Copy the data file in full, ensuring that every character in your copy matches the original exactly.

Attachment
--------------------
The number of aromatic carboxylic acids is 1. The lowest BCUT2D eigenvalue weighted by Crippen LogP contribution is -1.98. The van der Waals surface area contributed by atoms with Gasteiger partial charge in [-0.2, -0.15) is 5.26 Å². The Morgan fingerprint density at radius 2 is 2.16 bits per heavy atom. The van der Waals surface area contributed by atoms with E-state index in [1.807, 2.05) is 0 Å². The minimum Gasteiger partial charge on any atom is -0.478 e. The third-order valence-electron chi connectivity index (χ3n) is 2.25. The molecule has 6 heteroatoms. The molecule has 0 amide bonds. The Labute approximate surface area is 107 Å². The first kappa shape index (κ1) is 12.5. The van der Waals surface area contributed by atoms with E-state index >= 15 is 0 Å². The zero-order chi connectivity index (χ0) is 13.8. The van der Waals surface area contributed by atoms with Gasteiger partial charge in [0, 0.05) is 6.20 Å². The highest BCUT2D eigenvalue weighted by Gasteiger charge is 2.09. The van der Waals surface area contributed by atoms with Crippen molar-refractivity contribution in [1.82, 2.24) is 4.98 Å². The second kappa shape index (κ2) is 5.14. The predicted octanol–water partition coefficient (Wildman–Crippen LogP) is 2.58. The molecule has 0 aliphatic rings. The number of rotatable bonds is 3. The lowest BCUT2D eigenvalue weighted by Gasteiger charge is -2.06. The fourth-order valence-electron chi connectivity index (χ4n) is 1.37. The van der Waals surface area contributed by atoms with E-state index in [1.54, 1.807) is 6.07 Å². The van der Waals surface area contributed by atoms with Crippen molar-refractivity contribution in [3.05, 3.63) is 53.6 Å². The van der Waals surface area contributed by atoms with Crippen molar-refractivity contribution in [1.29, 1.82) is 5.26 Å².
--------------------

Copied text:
The number of aromatic carboxylic acids is 1. The lowest BCUT2D eigenvalue weighted by Crippen LogP contribution is -1.98. The van der Waals surface area contributed by atoms with Gasteiger partial charge in [-0.2, -0.15) is 5.26 Å². The Morgan fingerprint density at radius 2 is 2.16 bits per heavy atom. The van der Waals surface area contributed by atoms with E-state index in [1.807, 2.05) is 0 Å². The minimum Gasteiger partial charge on any atom is -0.478 e. The third-order valence-electron chi connectivity index (χ3n) is 2.25. The molecule has 6 heteroatoms. The molecule has 0 amide bonds. The Labute approximate surface area is 107 Å². The first kappa shape index (κ1) is 12.5. The van der Waals surface area contributed by atoms with E-state index >= 15 is 0 Å². The zero-order chi connectivity index (χ0) is 13.8. The van der Waals surface area contributed by atoms with Gasteiger partial charge in [0, 0.05) is 6.20 Å². The highest BCUT2D eigenvalue weighted by Gasteiger charge is 2.09. The van der Waals surface area contributed by atoms with Crippen molar-refractivity contribution in [1.82, 2.24) is 4.98 Å². The second kappa shape index (κ2) is 5.14. The predicted octanol–water partition coefficient (Wildman–Crippen LogP) is 2.58. The molecule has 0 aliphatic rings. The number of rotatable bonds is 3. The lowest BCUT2D eigenvalue weighted by Gasteiger charge is -2.06. The fourth-order valence-electron chi connectivity index (χ4n) is 1.37. The van der Waals surface area contributed by atoms with E-state index in [1.54, 1.807) is 6.07 Å². The van der Waals surface area contributed by atoms with Crippen molar-refractivity contribution in [3.05, 3.63) is 53.6 Å². The van der Waals surface area contributed by atoms with Crippen molar-refractivity contribution in [1.29, 1.82) is 5.26 Å².